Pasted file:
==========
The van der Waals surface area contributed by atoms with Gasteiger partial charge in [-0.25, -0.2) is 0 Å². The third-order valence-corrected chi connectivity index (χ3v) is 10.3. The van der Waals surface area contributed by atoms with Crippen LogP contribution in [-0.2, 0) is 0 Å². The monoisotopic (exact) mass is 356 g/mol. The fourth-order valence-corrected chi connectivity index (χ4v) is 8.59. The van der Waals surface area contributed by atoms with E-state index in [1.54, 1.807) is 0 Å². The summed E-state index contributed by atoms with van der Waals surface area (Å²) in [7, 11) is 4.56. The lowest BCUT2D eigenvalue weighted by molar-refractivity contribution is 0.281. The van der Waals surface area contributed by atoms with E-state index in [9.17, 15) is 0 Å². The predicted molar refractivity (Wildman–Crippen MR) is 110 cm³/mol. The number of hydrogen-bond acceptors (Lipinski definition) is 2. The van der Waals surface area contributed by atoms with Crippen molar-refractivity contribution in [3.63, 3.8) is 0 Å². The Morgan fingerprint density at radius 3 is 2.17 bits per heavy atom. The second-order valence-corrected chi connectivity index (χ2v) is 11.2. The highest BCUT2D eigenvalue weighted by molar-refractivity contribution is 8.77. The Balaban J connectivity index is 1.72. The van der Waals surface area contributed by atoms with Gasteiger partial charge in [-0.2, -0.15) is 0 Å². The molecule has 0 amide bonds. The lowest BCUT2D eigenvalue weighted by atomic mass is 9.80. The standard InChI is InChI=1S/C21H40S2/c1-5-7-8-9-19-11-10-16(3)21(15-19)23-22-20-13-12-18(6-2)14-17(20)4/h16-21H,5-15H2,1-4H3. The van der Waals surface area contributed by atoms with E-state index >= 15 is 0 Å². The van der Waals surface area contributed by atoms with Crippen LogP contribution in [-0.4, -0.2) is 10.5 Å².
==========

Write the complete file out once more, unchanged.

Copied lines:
The van der Waals surface area contributed by atoms with Gasteiger partial charge in [-0.25, -0.2) is 0 Å². The third-order valence-corrected chi connectivity index (χ3v) is 10.3. The van der Waals surface area contributed by atoms with Crippen LogP contribution in [-0.2, 0) is 0 Å². The monoisotopic (exact) mass is 356 g/mol. The fourth-order valence-corrected chi connectivity index (χ4v) is 8.59. The van der Waals surface area contributed by atoms with E-state index in [1.54, 1.807) is 0 Å². The summed E-state index contributed by atoms with van der Waals surface area (Å²) in [7, 11) is 4.56. The lowest BCUT2D eigenvalue weighted by molar-refractivity contribution is 0.281. The van der Waals surface area contributed by atoms with E-state index in [9.17, 15) is 0 Å². The predicted molar refractivity (Wildman–Crippen MR) is 110 cm³/mol. The number of hydrogen-bond acceptors (Lipinski definition) is 2. The van der Waals surface area contributed by atoms with Crippen molar-refractivity contribution in [3.63, 3.8) is 0 Å². The Morgan fingerprint density at radius 3 is 2.17 bits per heavy atom. The second-order valence-corrected chi connectivity index (χ2v) is 11.2. The highest BCUT2D eigenvalue weighted by molar-refractivity contribution is 8.77. The Balaban J connectivity index is 1.72. The van der Waals surface area contributed by atoms with Gasteiger partial charge in [-0.2, -0.15) is 0 Å². The molecule has 0 amide bonds. The lowest BCUT2D eigenvalue weighted by atomic mass is 9.80. The standard InChI is InChI=1S/C21H40S2/c1-5-7-8-9-19-11-10-16(3)21(15-19)23-22-20-13-12-18(6-2)14-17(20)4/h16-21H,5-15H2,1-4H3. The van der Waals surface area contributed by atoms with E-state index >= 15 is 0 Å². The van der Waals surface area contributed by atoms with Crippen LogP contribution in [-0.4, -0.2) is 10.5 Å².